As for our colleagues, we by no means propose that we know everything about the business of innovation in architecture, we are still learning from our new experiences and Copenhagen as a city. I think time will tell how the birthing of all these other offices like We and Third Nature and others will develop into a potential movement.
But your impact globally is huge. It is not every day a car company like Audi comes to an architect and says, we think you are going to put us out of business, help us.
It does tell you that there are some interesting people at Audi asking those questions. And ensuring that they get the greatest critics—and of course, we coming from Denmark are going to prioritize bicycling over driving—and so kudos to them for asking us to look at this…and then we just have to see if they take things to heart and how they change as an organism.
This smartStreet technology that you showed was that technology that BIG created or did Audi already have that developed?
We developed the LED streets, the smartStreet, that was that little proposal and the installation was done for Art Basel Miami. And we were looking to see, during Mayor Bloomberg’s tenure, if we could take a city block in New York City and actually do it.
We haven’t been able to take this proof-of-concept to the street. But that would be the next thing. There are some really interesting advancements by a Dutch guy named Roosegaarde who has created a mix in the asphalt that absorbs the sun’s rays during the day and then creates glowing bike paths at night so that cars know exactly where to stay. So there are different ways to make streets smarter than they currently are.
So you mentioned BIG Engineering, a new group within the company. Will ARCHICAD be the platform for BIG Engineering as well?
I believe so. The entire Copenhagen office runs on ARCHICAD. There are of course some engineering software, like Tekla, but the idea is for them to assist the architectural process from the point of concept so they would need to work in both ARCHICAD and Tekla.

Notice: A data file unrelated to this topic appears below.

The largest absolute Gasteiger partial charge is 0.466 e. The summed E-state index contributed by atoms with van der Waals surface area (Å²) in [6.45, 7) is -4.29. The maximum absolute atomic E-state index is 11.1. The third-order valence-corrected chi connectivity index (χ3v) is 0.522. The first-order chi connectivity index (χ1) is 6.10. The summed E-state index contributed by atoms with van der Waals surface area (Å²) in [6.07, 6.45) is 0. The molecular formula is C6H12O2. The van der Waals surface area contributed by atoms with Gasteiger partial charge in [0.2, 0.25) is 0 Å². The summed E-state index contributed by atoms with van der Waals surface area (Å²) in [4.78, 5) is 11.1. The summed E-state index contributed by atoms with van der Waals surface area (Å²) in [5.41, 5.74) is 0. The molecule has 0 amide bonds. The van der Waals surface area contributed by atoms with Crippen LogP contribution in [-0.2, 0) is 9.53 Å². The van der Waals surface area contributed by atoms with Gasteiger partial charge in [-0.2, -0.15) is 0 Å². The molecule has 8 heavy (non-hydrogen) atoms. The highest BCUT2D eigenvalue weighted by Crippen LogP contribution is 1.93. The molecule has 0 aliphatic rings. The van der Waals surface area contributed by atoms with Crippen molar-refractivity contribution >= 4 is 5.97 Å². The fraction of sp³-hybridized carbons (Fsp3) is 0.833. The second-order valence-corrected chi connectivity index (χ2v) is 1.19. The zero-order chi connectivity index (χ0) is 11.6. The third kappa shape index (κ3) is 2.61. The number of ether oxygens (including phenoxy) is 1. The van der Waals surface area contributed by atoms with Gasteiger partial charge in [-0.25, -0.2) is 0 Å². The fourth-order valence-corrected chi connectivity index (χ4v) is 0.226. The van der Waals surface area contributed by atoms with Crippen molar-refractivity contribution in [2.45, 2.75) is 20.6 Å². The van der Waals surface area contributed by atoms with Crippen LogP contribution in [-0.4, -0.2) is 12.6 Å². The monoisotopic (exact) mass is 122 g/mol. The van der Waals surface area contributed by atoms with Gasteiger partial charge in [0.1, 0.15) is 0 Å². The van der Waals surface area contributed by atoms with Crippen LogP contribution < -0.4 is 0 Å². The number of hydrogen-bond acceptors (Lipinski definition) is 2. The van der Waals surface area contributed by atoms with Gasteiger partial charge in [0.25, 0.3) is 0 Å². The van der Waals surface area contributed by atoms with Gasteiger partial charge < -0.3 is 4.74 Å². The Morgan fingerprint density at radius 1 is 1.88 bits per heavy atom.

The last time I spoke to your office, the firm was very big on Rhino and Grasshopper. Is that still the case?
Absolutely. But I think I counted once that we use about 35 different software products at BIG. And this is partly because we are recruiting people from all over the world. So whatever they learned at University that’s the skill-set that the people come into the office with. As an employer, you can’t cherry pick people with the same software skill-sets that your company has because someone might be an awesome designer or architect but has an entirely different background and set of skills.
So our approach is to be super inclusive of everybody’s skills. And then we have an internal school, or what we call BIG School. Every two weeks someone who is the maestro of a specific software tool teaches it to everyone else. That way we try to cross-fertilize the knowledge throughout the firm.
As an employer, you can’t cherry pick people with the same software skill-sets that your company has because someone might be an awesome designer or architect but has a completely different background and set of skills.
When it comes to tools, processes or what you call “pipeline,” I see a lot of waste in the industry. What is your take on that?
We do ourselves a disservice. And that’s partly because architects never learn business in school. And unless they have a very good mentor in the professional world they will never learn it. And so they make a ton of mistakes. I think that architects fantasize about being artists and therefore “business” is kind of a bad word. But as you mentioned it’s a service and it can be creative and artistic but it sure as heck better be business conscious. So learning how to balance the aesthetic decisions and drive and vision with those that are just common sense is important. And no architect should take a job and not get paid.
So I think of the Guggenheim Museum competition in Helsinki where you had 1700 applicants in an open competition where you will have one winner. Think about when you add the hours for people working for 2-3 months in groups 2, 5 or 10 people, to submit all of that work; we could have used the same brain power to crack a problem like “how do we feed people?”
So that is a loss of joy and brain-power to contributions to society. And I think that architects get into this recognition thing that this is the only way a young firm is ever going to break through. So there are a lot of barriers that we have created. I kind of look at it as the X-Prize. Engineers have the X-Prize, and they are solving things. Architects need to have their own X-Prize to solve things, and we would get a lot more respect in society.
Format equates to “party with copyright” / “party with reserved rights of use.” (eg: image: FJMT / Architosh. All rights reserved.)
Title image credit: BIG’s “8 House.” ( © Mike Davis, FAIA / Architosh. All rights reserved.) Not credited images are copyrighted to Architosh. All other images are copyrighted, as noted in the image credits.